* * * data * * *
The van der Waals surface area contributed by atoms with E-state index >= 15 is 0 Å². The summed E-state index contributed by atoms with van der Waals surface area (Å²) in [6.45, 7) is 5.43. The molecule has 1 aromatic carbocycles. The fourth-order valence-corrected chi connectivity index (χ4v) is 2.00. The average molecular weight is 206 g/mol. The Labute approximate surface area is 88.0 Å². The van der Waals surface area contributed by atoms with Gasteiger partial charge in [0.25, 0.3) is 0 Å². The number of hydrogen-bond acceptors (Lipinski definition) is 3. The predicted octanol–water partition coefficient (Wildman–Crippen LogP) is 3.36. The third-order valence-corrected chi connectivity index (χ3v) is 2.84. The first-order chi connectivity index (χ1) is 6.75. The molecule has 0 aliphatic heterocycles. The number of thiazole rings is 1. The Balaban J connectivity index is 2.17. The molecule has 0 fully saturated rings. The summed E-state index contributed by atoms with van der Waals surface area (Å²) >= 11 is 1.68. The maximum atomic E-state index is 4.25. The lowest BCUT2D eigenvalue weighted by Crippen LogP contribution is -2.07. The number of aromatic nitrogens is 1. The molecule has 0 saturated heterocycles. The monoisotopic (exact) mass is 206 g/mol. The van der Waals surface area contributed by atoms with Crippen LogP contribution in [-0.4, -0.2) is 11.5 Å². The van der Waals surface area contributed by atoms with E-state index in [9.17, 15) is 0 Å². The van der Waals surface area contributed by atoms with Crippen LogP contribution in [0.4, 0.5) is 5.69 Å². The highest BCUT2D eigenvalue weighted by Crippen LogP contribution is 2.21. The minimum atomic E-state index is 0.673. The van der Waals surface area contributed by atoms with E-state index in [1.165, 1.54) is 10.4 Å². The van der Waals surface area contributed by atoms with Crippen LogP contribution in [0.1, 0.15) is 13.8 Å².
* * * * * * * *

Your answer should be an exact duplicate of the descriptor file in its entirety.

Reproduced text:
The van der Waals surface area contributed by atoms with E-state index >= 15 is 0 Å². The summed E-state index contributed by atoms with van der Waals surface area (Å²) in [6.45, 7) is 5.43. The molecule has 1 aromatic carbocycles. The fourth-order valence-corrected chi connectivity index (χ4v) is 2.00. The average molecular weight is 206 g/mol. The Labute approximate surface area is 88.0 Å². The van der Waals surface area contributed by atoms with Gasteiger partial charge in [0.25, 0.3) is 0 Å². The number of hydrogen-bond acceptors (Lipinski definition) is 3. The predicted octanol–water partition coefficient (Wildman–Crippen LogP) is 3.36. The third-order valence-corrected chi connectivity index (χ3v) is 2.84. The first-order chi connectivity index (χ1) is 6.75. The molecule has 0 aliphatic heterocycles. The number of thiazole rings is 1. The Balaban J connectivity index is 2.17. The molecule has 0 fully saturated rings. The summed E-state index contributed by atoms with van der Waals surface area (Å²) >= 11 is 1.68. The maximum atomic E-state index is 4.25. The lowest BCUT2D eigenvalue weighted by Crippen LogP contribution is -2.07. The number of aromatic nitrogens is 1. The molecule has 0 saturated heterocycles. The monoisotopic (exact) mass is 206 g/mol. The van der Waals surface area contributed by atoms with Crippen LogP contribution in [-0.4, -0.2) is 11.5 Å². The van der Waals surface area contributed by atoms with E-state index in [9.17, 15) is 0 Å². The van der Waals surface area contributed by atoms with Crippen LogP contribution in [0.4, 0.5) is 5.69 Å². The highest BCUT2D eigenvalue weighted by Crippen LogP contribution is 2.21. The minimum atomic E-state index is 0.673. The van der Waals surface area contributed by atoms with E-state index in [1.165, 1.54) is 10.4 Å². The van der Waals surface area contributed by atoms with Crippen LogP contribution in [0.1, 0.15) is 13.8 Å².